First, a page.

I do personal training 3x a week. I leave the house and walk up about ten minutes to the gym where I meet Oli. Sometimes if I am early, I will treat us both to a coffee. I do an hour’s session of weights or cardio and then I walk back home. Sometimes I do other fitness sessions such as Yoga or swimming. I’ve run a couple of 5Ks and I hope to do a couple more.
Going out for dinner and drinks:
Volunteering at Hearing Dogs:
I genuinely want to live as ‘normal’ life as possible, although this might be a bit different for me because of my challenges. Like I still want to get married, have babies, and live life to the full.
Like if I start working again it will need to be adapted so that I work shorter hours or have more breaks because of my tiredness which results in lack of concentration and me getting really confused as to what I need to do. If I start working again it will be totally different than what I was training to do, which was an accounting degree. I don’t know what I want to do yet or even what I will be able to do.
I also want to get my own house eventually, but again this is likely to have adaptations so that I can live life to the fullest. It will need to be in a town or close to food shops because I can’t drive anymore. Not driving isn’t an issue for me, which surprised me because you generally need to drive most places. But there are other modes of transport you can get, such as trains or buses or lifts.
I know I will need some sort of therapy for as long as I can imagine, I’m not entirely sure as to what this might be yet. It might not be as much as I have now, but I know I’ll still need it. I’ll need help with decision making, planning, and remembering what to do and when to do it, although I might be able to tackle this myself with a calendar or reminders on my phone.
I want to keep up the amount of sports I do, although this is covered by my three personal training sessions a week and walking to town to meet friends or go to the shops.
This is my new normal and I kinda like it!
I am Jude, Chloe’s Speech and Language Therapist. I have worked with Chloe for 7 years. Working with Chloe to write her story for this website has been such a special way to look back at all the steps along the way that have helped Chloe rebuild a life she loves.
As Chloe says: ‘this is my new normal and I kinda like it!’
Speech and Language Therapists help people to communicate after brain injury. As we communicate in almost every situation we are in, this means we can be really creative in the way we work – helping our clients in real-life scenarios.
Chloe has always been happy to have me tag along with her – to swimming, yoga class, her voluntary job, her AAT exam, her 5k race for life to name but a few! Here I can observe how she does, help her with any communication that does not quite go to plan and take our real life learning back to our tabletop therapy sessions to analyse and work on for the next time.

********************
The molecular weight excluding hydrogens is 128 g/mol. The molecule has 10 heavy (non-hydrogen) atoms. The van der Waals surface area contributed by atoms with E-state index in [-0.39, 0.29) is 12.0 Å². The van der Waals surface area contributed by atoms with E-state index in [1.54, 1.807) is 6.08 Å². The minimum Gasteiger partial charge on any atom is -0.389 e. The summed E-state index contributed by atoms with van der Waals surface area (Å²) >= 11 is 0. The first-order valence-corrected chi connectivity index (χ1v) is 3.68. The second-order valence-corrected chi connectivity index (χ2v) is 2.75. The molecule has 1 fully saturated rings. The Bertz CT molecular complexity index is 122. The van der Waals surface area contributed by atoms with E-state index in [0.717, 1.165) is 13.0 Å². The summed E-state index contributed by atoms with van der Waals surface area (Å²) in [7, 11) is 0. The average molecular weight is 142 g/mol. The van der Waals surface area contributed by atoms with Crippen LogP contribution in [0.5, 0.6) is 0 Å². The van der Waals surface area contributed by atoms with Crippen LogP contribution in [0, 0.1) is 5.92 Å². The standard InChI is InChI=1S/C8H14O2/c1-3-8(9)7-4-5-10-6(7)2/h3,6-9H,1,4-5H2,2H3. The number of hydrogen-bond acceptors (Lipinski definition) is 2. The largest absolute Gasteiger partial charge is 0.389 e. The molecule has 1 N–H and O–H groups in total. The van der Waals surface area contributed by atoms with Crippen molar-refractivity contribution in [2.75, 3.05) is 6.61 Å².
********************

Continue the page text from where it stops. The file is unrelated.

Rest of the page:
Chloe has always known how she would like things to happen – she is not a person who is keen on the ‘smashing goals!’ mentality – not that there is anything wrong with that, but that is not the way that Chloe is motivated. Instead, we have looked at what she would like to be able to do (go back to work in some form, see friends, have an interesting week etc) and worked together to identify and gently remove the barriers to doing this. For example, Chloe was interested in a voluntary work role that came up for her, but was nervous about the practicalities of getting there and doing the job. We visited the café she was applying to work in – just to have a no pressure cup of coffee and soak in the atmosphere. I then came with Chloe when she had her interview, was there when she did her first shift and visit regularly to see how things are going. Now she is a confident and happy member of the team!
Lots of my work with Chloe starts with a cup of coffee in a nice café and a good chat. Although this might not seem like Speech and Language Therapy, it has been these informal chats in lovely spaces that have allowed us to explore what Chloe would like or not like to do. There is something about the atmosphere that allows Chloe to be honest about her feelings and allows me to pull back on a direction I might have been pushing on too hard – and to put my energy into another area that Chloe is more interested in.
Reflecting on all her achievements on these pages, I know how many of them started with casual cappuccinos and some gentle, probing conversations. Chloe has taught me so much about the value of very small steps towards big goals – and about the power of time. I have had the privilege of working with Chloe over a period of years – and look what she has achieved!